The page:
Also they have now asked that try to reduce the rabbits in the gardens as well. I am very aware that this round can ricochet so will be careful.

If this works out, I might be putting a BSA Scorpion and filling cylinder on the selling thread,

Thank you all for your assistance.

Don’t do that, its **** law that in the future you will need it, wouldn’t be without mine.

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A .22 rimmy firing sub-sonics through a good moderator usually doesn't spook the gee-gees, but if you feel you'd like to go even quieter, look at getting yourself some .22 shorts like the Dynamit Nobel Z-Lang ammo. It's no good in semi-autos as it lacks the punch to cycle the action, and you'll need to check your zero and allow a little more elevation for those longer shots (learn your new trajectory ;) ) but that stuff is as quiet as a quiet thing that's trying to be quiet whilst providing the performance of a good FAC air rifle or better.

https://rws-munition.de/en/rws-sportshooting-area/rws-sport-ammunition/rws-rimfire-cartridges-for-sport-shooters/Product/show/rws-z-lang.html#!0/278/52

I shot bunnies on the paddocks of a couple of very posh stud farms for years and some of those top-end Ferrari race horses are as skittish as a paranoid schizophrenic on speed, but I never had any problems with them spooking at the shot with Z-Langs. Mind you, if they suddenly noticed me emerge from behind a shed or from a ditch they often acted like I'd whalloped them with a electrified carpet beater :lol: Ruddy things are mad. One end bites and t'other end kicks.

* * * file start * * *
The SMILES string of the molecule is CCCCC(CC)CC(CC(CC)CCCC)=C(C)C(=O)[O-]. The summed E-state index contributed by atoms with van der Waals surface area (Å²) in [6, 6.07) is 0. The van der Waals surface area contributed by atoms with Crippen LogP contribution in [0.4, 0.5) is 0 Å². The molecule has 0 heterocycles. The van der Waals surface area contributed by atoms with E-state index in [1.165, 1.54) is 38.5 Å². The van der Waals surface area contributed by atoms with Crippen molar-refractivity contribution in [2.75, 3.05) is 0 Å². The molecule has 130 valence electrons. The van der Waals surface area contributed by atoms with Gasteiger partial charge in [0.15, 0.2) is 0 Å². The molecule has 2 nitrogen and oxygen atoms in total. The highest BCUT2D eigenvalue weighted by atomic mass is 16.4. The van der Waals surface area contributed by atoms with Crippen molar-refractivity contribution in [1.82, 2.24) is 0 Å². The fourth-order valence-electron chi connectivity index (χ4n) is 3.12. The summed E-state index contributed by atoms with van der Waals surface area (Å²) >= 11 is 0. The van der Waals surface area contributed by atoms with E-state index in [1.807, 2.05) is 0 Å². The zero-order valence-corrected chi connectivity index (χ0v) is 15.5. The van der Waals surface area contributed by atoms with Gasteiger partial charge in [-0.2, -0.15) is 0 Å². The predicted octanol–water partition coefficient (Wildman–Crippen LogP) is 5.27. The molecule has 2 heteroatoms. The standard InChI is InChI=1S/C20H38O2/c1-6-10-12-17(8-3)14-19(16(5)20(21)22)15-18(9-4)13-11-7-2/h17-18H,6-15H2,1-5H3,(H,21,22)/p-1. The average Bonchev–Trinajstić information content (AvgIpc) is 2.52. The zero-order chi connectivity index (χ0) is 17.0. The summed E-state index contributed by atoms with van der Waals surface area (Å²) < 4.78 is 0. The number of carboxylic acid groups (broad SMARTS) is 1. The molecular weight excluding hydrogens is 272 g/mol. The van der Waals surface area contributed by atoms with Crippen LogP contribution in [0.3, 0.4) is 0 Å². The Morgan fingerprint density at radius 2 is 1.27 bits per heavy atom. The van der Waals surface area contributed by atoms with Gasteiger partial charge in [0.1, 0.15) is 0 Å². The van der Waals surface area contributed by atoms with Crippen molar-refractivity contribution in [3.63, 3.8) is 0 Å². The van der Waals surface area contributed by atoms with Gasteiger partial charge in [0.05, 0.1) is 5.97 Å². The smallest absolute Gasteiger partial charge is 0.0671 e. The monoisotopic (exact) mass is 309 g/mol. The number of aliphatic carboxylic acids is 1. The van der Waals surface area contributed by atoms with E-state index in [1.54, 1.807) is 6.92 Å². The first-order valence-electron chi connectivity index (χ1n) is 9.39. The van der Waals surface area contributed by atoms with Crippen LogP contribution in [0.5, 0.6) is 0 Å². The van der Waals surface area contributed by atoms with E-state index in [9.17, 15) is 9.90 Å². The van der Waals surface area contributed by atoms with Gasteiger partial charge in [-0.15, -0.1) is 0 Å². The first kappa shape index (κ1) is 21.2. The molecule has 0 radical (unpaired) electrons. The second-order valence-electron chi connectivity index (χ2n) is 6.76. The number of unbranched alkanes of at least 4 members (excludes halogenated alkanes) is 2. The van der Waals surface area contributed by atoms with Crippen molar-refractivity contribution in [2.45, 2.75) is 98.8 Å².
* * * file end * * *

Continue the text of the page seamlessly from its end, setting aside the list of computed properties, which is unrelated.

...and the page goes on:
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On 15/02/2019 at 15:25, chrisv said:

I've been asked to do the same as you around horses. Using a moderated 223 in the field with horses, they couldn't care less. They were even coming up and sniffing my boots. 

The next time they were in the stable and they went nuts. We were asked not to go again!

They are such unpredictable beasts that you have to take each situation individually. I would think that a 22lr would be OK, but I'd prefer it if the horses could see where the noise was coming from.

 

You will find they will react worse in the stable. As they cant see what madethe noise or where it came from. Also will harm themselves in stable so owners do get a bit funny if you spook them, vet bills are not small for them

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2 hours ago, old'un said:

Don’t do that, its **** law that in the future you will need it, wouldn’t be without mine.

Very good point.

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I've given up trying to shoot my airgun in next doors field if the horse are there. Not because they spook but the damn things follow me about like giant dog's. The last time I tried to put the cross hairs on a rabbit all I could feel was the horses breath inches from my neck giving me a sniff. 

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I shoot around ours with 22lr eley subs, some days they just stand and watch, other days they go crazy. Oddly they are fine with shotguns.

I think it’s the noise of the round hitting the rabbit that is more problematic than the firing of the shot. 

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Well, the horses were in the stables tonight looking out and watching. There was no issue at all.

 

Thank you all for your thoughts and advice.

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I shoot on a farm where the calf’s are a ruddy pest keep following me all round the fields I can take a shot with the 17 hornet and the dont bat a eyelid.